Hillary Dziminski, Creative Producer for the Corps Ensemble and upcoming national tour of Made in China, asks Artistic Director and recent Manchester Theatre Award nominee Rex Ryan a few questions about his process, character, and his biggest challenges.
Do you feel you identify with your character? In what ways do you/don’t you?
I’m playing a young man called Paddy in Made In China. In many ways he is the purest character in the play and the other two characters fight for his loyalty throughout the story. I love Paddy. He is sensitive, caring and observant. He’s also crude, ignorant and frustrating at times. Like us all, he’s a contradiction. It’s my job to identify things within Paddy I understand, and that which I don’t initially understand I work on.
He is vastly different to me in many ways; his thought process/speed, accent, I imagine him to move totally different to me. He has a different body. I’ve become more relaxed recently with letting the character come through me naturally in rehearsals as opposed to grabbing at things. If you’re open, it will come.
What is the most challenging thing about Made in China for you as an actor?
It’s a beautiful piece of writing so it’s a pleasure to do it. I believe in the story too. The most challenging thing is probably the concentration that's required in performance. Paddy thinks totally different to myself and he often gets lost in his own thoughts while conversations continue on stage. So I need to get into his mental rhythms and stay there for a couple of hours while also being conscious of giving the story to our audience.
How do you feel that Made in China is relevant and resonant in today’s society?
It’s a story of friendship, loyalty, betrayal, parenthood…These are themes that transcend time from ancient Greek theatre, to Shakespeare, to our Dublin Noir thriller.
If we do it well, I hope the audience will see bits of themselves within the characters. I hope they will see them as complex humans, because they could easily be discounted as thugs, scumbags or simply stupid, when of course that is never the case. Life is in the grey, the unexplainable, the mystery of our ridiculous minds.
Perhaps that’s it? I’d like people to give a character they’d usually ignore on the street some more thought. I’d just like people to have an emotional experience with them…and I think today, more understanding and attention to human beings is sorely needed.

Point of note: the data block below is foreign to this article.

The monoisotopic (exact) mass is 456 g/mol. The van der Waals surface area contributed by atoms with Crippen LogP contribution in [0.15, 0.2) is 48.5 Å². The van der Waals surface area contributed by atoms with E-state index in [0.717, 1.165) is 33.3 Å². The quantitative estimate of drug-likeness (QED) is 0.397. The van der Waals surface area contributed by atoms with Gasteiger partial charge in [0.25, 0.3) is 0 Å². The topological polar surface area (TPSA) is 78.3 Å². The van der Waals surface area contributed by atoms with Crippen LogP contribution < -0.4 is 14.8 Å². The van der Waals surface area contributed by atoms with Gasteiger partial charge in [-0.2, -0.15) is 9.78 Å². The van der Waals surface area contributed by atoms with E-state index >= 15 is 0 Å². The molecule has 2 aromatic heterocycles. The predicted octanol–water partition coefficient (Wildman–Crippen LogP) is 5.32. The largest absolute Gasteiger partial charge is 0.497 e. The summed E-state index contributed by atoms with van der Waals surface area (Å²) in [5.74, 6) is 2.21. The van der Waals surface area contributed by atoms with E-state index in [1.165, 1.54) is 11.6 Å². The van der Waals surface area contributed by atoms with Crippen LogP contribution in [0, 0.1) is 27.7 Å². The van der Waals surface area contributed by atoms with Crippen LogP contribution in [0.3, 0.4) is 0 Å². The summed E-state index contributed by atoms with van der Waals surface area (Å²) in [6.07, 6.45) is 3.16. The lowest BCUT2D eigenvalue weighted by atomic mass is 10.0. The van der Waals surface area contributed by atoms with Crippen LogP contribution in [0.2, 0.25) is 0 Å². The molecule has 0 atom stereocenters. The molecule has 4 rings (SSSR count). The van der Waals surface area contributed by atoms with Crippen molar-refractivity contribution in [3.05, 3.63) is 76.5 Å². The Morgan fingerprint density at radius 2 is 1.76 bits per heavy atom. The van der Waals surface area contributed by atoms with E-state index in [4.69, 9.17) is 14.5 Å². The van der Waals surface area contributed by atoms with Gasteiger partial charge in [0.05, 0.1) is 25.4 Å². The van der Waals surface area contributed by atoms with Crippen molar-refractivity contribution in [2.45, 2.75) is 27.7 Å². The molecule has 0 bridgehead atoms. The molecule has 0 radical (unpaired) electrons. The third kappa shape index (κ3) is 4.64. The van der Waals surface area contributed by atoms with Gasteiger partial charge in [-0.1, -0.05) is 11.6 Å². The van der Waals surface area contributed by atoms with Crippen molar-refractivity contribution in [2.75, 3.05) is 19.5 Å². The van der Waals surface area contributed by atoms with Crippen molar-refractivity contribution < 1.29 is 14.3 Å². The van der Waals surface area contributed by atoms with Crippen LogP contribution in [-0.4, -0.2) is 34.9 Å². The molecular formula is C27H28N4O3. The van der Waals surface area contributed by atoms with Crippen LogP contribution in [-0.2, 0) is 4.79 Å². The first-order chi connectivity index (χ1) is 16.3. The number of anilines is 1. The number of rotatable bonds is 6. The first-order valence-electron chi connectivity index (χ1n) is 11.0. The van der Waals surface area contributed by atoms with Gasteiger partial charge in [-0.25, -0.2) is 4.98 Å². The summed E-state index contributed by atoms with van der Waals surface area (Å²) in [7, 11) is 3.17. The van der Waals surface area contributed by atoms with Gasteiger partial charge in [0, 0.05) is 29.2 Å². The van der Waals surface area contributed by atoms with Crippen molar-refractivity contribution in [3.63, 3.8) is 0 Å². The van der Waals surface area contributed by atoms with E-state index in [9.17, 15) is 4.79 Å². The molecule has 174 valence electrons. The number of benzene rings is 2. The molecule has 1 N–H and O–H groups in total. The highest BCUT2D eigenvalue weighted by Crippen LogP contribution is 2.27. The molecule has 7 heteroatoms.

What feelings or questions do you hope an audience will take away from Made in China?
I don’t think the theatre is for ‘teaching’ or trying to militantly get a point across or to project your ‘concept ‘. We are so full of the energy and complications of life anyway that it’s enough for an audience to sit in a theatre with a bunch of characters they believe and have a visceral and emotional experience with them. A soulful experience that makes you think something that causes a stir in your soul that was asleep.
My favourite theatre affects you subconsciously 4 days later when you’re walking your dog…
The Corps Ensemble produced Made in China last year as it’s first production…are there any of the same challenges in preparing for this remount and tour? Are there any new challenges? What has it been like to revisit the script again?
We are lucky in that the script is so detailed, it holds up to a second rehearsal as you find so many more details in the story and also within your character.
I love Paddy too so I like jumping back into his mind.
And f*** me… the play is hilarious…we’ve laughed a lot.
Do you prepare for a tour differently than you prepare for a one-time run?
No, just the boring stuff. Logistics, vans, how much money do we need for dinner…does the hostel have a jacks?… is that a human head in the shower Neill? etc …
What is your favorite part of the preparation process for a show?
I love the chase of the character. There’s always one moment when something happens; a move, a thought, and you have him. It takes patience though, which I’m working on…
What I really love though is the performance. The energy.
And the fact you have to just let go at that point and see what the hell happens.
You have to trust.
Do you find it difficult to get out of the head of your character when you leave the stage or the rehearsal room?
Sometimes I’m wired and need to do a jog after a show or take 15 minutes listening to some relaxing music. Other nights I’m wrecked and just want my bed.
But if you’ve done the work, you should be able to sort of click in and out of the character when you need to.